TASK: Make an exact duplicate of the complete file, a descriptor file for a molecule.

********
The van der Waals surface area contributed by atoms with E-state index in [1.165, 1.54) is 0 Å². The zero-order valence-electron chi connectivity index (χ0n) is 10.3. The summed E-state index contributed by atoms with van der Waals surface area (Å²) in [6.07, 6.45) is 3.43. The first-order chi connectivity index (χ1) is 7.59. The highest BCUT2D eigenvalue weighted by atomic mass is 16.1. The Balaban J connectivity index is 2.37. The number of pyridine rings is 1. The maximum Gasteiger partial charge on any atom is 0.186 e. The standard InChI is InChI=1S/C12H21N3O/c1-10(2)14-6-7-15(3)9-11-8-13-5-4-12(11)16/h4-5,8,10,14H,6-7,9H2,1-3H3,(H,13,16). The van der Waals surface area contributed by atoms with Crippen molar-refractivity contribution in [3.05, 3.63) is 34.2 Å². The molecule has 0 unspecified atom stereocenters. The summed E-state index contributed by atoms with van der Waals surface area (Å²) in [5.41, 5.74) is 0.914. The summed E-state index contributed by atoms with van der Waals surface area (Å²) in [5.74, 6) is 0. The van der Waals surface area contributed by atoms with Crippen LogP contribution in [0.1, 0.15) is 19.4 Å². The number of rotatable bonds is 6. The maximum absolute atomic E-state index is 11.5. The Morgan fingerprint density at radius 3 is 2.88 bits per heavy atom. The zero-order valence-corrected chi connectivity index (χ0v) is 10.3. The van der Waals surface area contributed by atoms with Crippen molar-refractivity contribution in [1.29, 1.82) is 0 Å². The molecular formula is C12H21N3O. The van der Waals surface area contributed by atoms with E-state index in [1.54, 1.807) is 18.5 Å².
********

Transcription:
The van der Waals surface area contributed by atoms with E-state index in [1.165, 1.54) is 0 Å². The zero-order valence-electron chi connectivity index (χ0n) is 10.3. The summed E-state index contributed by atoms with van der Waals surface area (Å²) in [6.07, 6.45) is 3.43. The first-order chi connectivity index (χ1) is 7.59. The highest BCUT2D eigenvalue weighted by atomic mass is 16.1. The Balaban J connectivity index is 2.37. The number of pyridine rings is 1. The maximum Gasteiger partial charge on any atom is 0.186 e. The standard InChI is InChI=1S/C12H21N3O/c1-10(2)14-6-7-15(3)9-11-8-13-5-4-12(11)16/h4-5,8,10,14H,6-7,9H2,1-3H3,(H,13,16). The van der Waals surface area contributed by atoms with Crippen molar-refractivity contribution in [3.05, 3.63) is 34.2 Å². The molecule has 0 unspecified atom stereocenters. The summed E-state index contributed by atoms with van der Waals surface area (Å²) in [5.41, 5.74) is 0.914. The summed E-state index contributed by atoms with van der Waals surface area (Å²) in [5.74, 6) is 0. The van der Waals surface area contributed by atoms with Crippen LogP contribution in [0.1, 0.15) is 19.4 Å². The number of rotatable bonds is 6. The maximum absolute atomic E-state index is 11.5. The Morgan fingerprint density at radius 3 is 2.88 bits per heavy atom. The zero-order valence-corrected chi connectivity index (χ0v) is 10.3. The van der Waals surface area contributed by atoms with Crippen molar-refractivity contribution in [1.29, 1.82) is 0 Å². The molecular formula is C12H21N3O. The van der Waals surface area contributed by atoms with E-state index in [1.54, 1.807) is 18.5 Å².